Mar 17, 2009

Not just small steps but leaps and bounds!

I was observing a Grade One Math lesson this morning, where the teacher has been trying new ways to integrate technology. The teacher had the class sing, "The Bubblegum Song," which is about spending money on bubblegum, and then she had the students sit on the carpet to learn about money as they interacted with the smartboard. All students were engaged as they learned each story about the picture on the Canadian coins, listened to the sound of a loon, saw a picture of the Canadian mint in Manitoba and then matched coins with their proper value and bought items from a simulated online store. At the end of the smartboard lesson, students had their own set of coins to explore and made number stories, complete with pictures. This was a great lesson and made me wonder if:

"The use and integration of educational technology has improved teaching and learning?"

I do think that the use and integration of educational technology can improve teaching and help all learners, when integrated effectively. Integrating technology into lessons, gives students the opportunity to achieve the learning outcomes in a variety of ways.

We know from Gardener's theory of multiple intelligences that students learn in different ways and that there are eight different potential pathways to learning (Brualdi, 1998). If you already take a multiple intelligences approach to teaching and use a variety of strategies to reach all learners, then it is easy to see that integrating technology can become a great addition to any lesson plan. In the article, "Why do teachers not practice what they believe regarding technology," Chen argues that for teachers to embrace technology in the classroom, they need to believe that technology use will not disturb higher level goals, rather can help achieve higher level goals more effectively and that teachers will have adequate ability and sufficient resources to use technology (Chen, 2008). Using the smartboard effectively, for example, can provide students with a visual, auditory and hands on approach to learning, whereas using a powerpoint presentation for a lecture is not any different than using an overhead.

Just as with any lesson, it takes more than including multiple intelligences to make the lesson effective, as the learning needs to be meaningful. In the article, "Meaningful Technology Integration in Early Learning Environments," Weng et al, contend that when integrating technology there needs to be a constructivist framework and curriculum that emphasizes learner centered exploration and active meaning making (Weng et al, 2008). They state that the choice of technology should be based on how well the tools serve classroom learning, teaching needs and student needs (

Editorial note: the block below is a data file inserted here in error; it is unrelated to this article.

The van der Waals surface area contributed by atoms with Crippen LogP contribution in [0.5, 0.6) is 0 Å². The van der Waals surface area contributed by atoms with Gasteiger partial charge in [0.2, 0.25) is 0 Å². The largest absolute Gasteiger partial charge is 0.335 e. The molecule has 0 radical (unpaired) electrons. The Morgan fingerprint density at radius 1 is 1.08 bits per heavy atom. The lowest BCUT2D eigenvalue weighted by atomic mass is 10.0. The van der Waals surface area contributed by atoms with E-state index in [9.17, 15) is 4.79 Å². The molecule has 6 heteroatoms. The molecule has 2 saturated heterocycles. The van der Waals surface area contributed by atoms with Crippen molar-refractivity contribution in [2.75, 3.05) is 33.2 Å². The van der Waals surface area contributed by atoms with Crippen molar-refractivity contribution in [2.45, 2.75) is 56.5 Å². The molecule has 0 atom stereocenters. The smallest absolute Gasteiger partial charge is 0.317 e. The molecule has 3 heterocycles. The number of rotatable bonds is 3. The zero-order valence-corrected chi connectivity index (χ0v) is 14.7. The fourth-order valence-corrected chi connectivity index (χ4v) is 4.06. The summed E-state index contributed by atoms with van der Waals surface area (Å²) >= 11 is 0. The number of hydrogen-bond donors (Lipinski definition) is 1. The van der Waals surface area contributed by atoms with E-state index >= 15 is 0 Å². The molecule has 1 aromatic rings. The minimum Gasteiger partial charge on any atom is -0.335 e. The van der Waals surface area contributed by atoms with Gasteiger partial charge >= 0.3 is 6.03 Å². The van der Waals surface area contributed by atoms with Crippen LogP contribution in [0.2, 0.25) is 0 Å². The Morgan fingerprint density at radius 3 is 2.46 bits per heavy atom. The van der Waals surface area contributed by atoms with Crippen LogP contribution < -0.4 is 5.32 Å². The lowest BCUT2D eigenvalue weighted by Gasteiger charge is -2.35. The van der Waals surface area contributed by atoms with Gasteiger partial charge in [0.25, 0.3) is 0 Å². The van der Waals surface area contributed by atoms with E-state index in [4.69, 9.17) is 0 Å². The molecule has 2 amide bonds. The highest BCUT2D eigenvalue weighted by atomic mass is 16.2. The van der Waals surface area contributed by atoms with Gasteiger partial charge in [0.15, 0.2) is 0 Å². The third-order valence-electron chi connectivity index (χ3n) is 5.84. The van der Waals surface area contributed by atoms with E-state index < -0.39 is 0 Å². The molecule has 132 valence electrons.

Weng et al, 2008). So teacher's perceptions of pedagogical beliefs play a big role of the integration of technology. In "A Study of Teacher Perceptions of Instructional Technology Integration," Gorder noted that four pedagogical principles that were practiced in classrooms where technology was integrated. They include active learning, mediation, collaboration and interactivity (Jaffee in Gorder, 2008). While there are easy ways to integrate technology into your day as Linda Star highlights in "Education World," including accessing the online weather channel, including URL's into your monthly calendar and providing a URL with a daily quote, there are other more meaningful ways to integrating technology into your classroom. (Starr, 2002). There are numerous web 2.0 tools like blogs, digital storytelling, podcasts, youtube and other online sites with simulations, virtual field trips and discussion sites like Skype, that can make learning come alive in your classroom.

For me, having a smartboard in the classroom and easy access to computers gives me the opportunity to add interesting strategies and tools to my lessons. All learners are benefiting from using the technology for their learning and while we may be taking small steps to implementing technology effectively, the learning for students certainly jumps from small steps to making leaps and bounds!

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